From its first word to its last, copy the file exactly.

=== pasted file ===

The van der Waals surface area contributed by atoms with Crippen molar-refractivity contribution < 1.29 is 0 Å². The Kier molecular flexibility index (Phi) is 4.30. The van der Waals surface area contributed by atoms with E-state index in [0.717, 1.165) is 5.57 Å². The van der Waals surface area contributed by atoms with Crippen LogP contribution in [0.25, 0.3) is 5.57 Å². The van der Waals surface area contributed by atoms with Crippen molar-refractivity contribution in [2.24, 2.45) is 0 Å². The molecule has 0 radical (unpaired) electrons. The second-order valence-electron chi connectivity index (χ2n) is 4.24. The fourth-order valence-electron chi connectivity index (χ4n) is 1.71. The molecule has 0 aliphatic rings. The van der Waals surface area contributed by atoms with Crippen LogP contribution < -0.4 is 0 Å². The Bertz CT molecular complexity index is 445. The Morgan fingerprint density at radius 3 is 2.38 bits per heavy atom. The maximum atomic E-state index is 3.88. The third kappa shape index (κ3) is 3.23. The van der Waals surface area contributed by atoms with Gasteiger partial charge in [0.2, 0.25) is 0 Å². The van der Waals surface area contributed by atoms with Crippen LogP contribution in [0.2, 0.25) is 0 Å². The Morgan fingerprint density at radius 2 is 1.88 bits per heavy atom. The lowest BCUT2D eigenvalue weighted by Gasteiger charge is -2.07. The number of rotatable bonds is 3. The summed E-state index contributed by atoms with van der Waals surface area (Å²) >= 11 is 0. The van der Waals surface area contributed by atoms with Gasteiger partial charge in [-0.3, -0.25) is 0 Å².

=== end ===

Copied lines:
The van der Waals surface area contributed by atoms with Crippen molar-refractivity contribution < 1.29 is 0 Å². The Kier molecular flexibility index (Phi) is 4.30. The van der Waals surface area contributed by atoms with E-state index in [0.717, 1.165) is 5.57 Å². The van der Waals surface area contributed by atoms with Crippen LogP contribution in [0.25, 0.3) is 5.57 Å². The van der Waals surface area contributed by atoms with Crippen molar-refractivity contribution in [2.24, 2.45) is 0 Å². The molecule has 0 radical (unpaired) electrons. The second-order valence-electron chi connectivity index (χ2n) is 4.24. The fourth-order valence-electron chi connectivity index (χ4n) is 1.71. The molecule has 0 aliphatic rings. The van der Waals surface area contributed by atoms with Crippen LogP contribution < -0.4 is 0 Å². The Bertz CT molecular complexity index is 445. The Morgan fingerprint density at radius 3 is 2.38 bits per heavy atom. The maximum atomic E-state index is 3.88. The third kappa shape index (κ3) is 3.23. The van der Waals surface area contributed by atoms with Gasteiger partial charge in [0.2, 0.25) is 0 Å². The van der Waals surface area contributed by atoms with Crippen LogP contribution in [0.2, 0.25) is 0 Å². The Morgan fingerprint density at radius 2 is 1.88 bits per heavy atom. The lowest BCUT2D eigenvalue weighted by Gasteiger charge is -2.07. The number of rotatable bonds is 3. The summed E-state index contributed by atoms with van der Waals surface area (Å²) >= 11 is 0. The van der Waals surface area contributed by atoms with Gasteiger partial charge in [-0.3, -0.25) is 0 Å².